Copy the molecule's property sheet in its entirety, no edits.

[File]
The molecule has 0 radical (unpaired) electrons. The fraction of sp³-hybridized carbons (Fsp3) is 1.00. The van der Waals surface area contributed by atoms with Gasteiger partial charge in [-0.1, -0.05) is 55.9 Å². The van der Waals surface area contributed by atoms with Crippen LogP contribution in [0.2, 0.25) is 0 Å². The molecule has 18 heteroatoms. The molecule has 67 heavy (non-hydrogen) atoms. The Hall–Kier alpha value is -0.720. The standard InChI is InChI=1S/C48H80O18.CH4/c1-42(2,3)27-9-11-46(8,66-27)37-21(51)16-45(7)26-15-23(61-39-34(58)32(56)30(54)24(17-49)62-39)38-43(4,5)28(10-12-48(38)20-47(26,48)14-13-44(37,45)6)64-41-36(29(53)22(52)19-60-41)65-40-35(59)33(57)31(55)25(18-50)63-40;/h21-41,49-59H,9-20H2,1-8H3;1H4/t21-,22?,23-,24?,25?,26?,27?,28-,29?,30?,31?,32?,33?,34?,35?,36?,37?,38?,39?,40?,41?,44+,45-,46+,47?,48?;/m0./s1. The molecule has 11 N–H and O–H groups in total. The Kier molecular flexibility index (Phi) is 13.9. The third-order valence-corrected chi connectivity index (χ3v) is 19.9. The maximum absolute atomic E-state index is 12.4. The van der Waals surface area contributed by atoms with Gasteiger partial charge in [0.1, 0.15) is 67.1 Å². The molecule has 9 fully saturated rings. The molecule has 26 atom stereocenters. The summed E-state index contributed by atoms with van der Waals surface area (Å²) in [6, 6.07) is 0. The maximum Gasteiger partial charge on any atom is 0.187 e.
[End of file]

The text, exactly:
The molecule has 0 radical (unpaired) electrons. The fraction of sp³-hybridized carbons (Fsp3) is 1.00. The van der Waals surface area contributed by atoms with Gasteiger partial charge in [-0.1, -0.05) is 55.9 Å². The van der Waals surface area contributed by atoms with Crippen LogP contribution in [0.2, 0.25) is 0 Å². The molecule has 18 heteroatoms. The molecule has 67 heavy (non-hydrogen) atoms. The Hall–Kier alpha value is -0.720. The standard InChI is InChI=1S/C48H80O18.CH4/c1-42(2,3)27-9-11-46(8,66-27)37-21(51)16-45(7)26-15-23(61-39-34(58)32(56)30(54)24(17-49)62-39)38-43(4,5)28(10-12-48(38)20-47(26,48)14-13-44(37,45)6)64-41-36(29(53)22(52)19-60-41)65-40-35(59)33(57)31(55)25(18-50)63-40;/h21-41,49-59H,9-20H2,1-8H3;1H4/t21-,22?,23-,24?,25?,26?,27?,28-,29?,30?,31?,32?,33?,34?,35?,36?,37?,38?,39?,40?,41?,44+,45-,46+,47?,48?;/m0./s1. The molecule has 11 N–H and O–H groups in total. The Kier molecular flexibility index (Phi) is 13.9. The third-order valence-corrected chi connectivity index (χ3v) is 19.9. The maximum absolute atomic E-state index is 12.4. The van der Waals surface area contributed by atoms with Gasteiger partial charge in [0.1, 0.15) is 67.1 Å². The molecule has 9 fully saturated rings. The molecule has 26 atom stereocenters. The summed E-state index contributed by atoms with van der Waals surface area (Å²) in [6, 6.07) is 0. The maximum Gasteiger partial charge on any atom is 0.187 e.